The first entry to our little list of states with unusually high auto insurance isn't a state at all -- it's the District of Columbia. But as D.C. residents will tell you, The District functions like a state, with its own governance and a Department of Motor Vehicles that is separate from Virginia and Maryland. Washington, D.C. has a lot going for it -- great museums, history and the Cherry Blossom Festival -- but affordable auto insurance isn't one of them. Those corporate lobbyists must be to blame!
As far as cities are concerned, Washington, D.C. actually isn't in that bad shape; it hasn't cracked the top 10 of most expensive cities in recent years, and it's nowhere near Detroit, the country's most expensive city for car insurance. But at an average of $1,866 per year in 2012, the nation's capital is still pretty pricey.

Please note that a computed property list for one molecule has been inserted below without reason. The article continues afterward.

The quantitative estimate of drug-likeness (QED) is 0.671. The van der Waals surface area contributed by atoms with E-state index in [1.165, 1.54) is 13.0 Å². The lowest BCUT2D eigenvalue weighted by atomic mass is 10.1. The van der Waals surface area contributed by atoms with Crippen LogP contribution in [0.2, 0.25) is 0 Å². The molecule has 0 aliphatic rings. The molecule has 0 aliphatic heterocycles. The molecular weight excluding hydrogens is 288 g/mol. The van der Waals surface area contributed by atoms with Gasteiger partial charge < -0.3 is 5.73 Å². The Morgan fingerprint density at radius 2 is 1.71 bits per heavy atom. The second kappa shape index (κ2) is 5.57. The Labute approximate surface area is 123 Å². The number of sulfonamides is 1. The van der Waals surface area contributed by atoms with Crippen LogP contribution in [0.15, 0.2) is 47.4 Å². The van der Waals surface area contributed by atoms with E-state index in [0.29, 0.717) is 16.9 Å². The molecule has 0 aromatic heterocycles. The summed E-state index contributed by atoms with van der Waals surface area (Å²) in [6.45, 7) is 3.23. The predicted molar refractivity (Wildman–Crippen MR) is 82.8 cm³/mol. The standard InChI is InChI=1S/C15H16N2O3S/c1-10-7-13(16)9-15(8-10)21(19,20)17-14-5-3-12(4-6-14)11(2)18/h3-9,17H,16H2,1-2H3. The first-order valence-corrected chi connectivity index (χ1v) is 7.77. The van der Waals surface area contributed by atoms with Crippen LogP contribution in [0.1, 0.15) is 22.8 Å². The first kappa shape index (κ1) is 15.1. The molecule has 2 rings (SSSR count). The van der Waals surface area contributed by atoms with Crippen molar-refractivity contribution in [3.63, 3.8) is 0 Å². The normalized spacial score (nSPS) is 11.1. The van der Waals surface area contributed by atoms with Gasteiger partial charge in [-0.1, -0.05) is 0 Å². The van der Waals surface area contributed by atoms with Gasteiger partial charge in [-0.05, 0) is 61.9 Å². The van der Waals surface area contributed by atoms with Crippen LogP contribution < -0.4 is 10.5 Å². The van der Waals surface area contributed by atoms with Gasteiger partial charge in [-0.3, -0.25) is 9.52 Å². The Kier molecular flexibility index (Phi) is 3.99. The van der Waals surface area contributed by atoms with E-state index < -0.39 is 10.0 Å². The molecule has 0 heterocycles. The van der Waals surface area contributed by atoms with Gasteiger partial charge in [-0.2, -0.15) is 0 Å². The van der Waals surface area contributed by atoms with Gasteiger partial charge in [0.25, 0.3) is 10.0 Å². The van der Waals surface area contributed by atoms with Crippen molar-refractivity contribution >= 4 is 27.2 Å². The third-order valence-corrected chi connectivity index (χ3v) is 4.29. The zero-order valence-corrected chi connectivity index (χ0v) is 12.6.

The main reason that car insurance costs so much in D.C. is that it's generally more expensive to insure a car in a city than it is in a small town or rural area, and the entire district happens to be urban. Why do the insurance companies have against city-dwellers? For one thing, cities tend to have higher rates of theft and accidents, so they view them as higher risks. Also, cities and nearby suburbs tend to be the places where wealth is concentrated, and because of that, city dwellers often buy pricier cars than people who live in the country. The more expensive the car is, the more expensive it is to insure.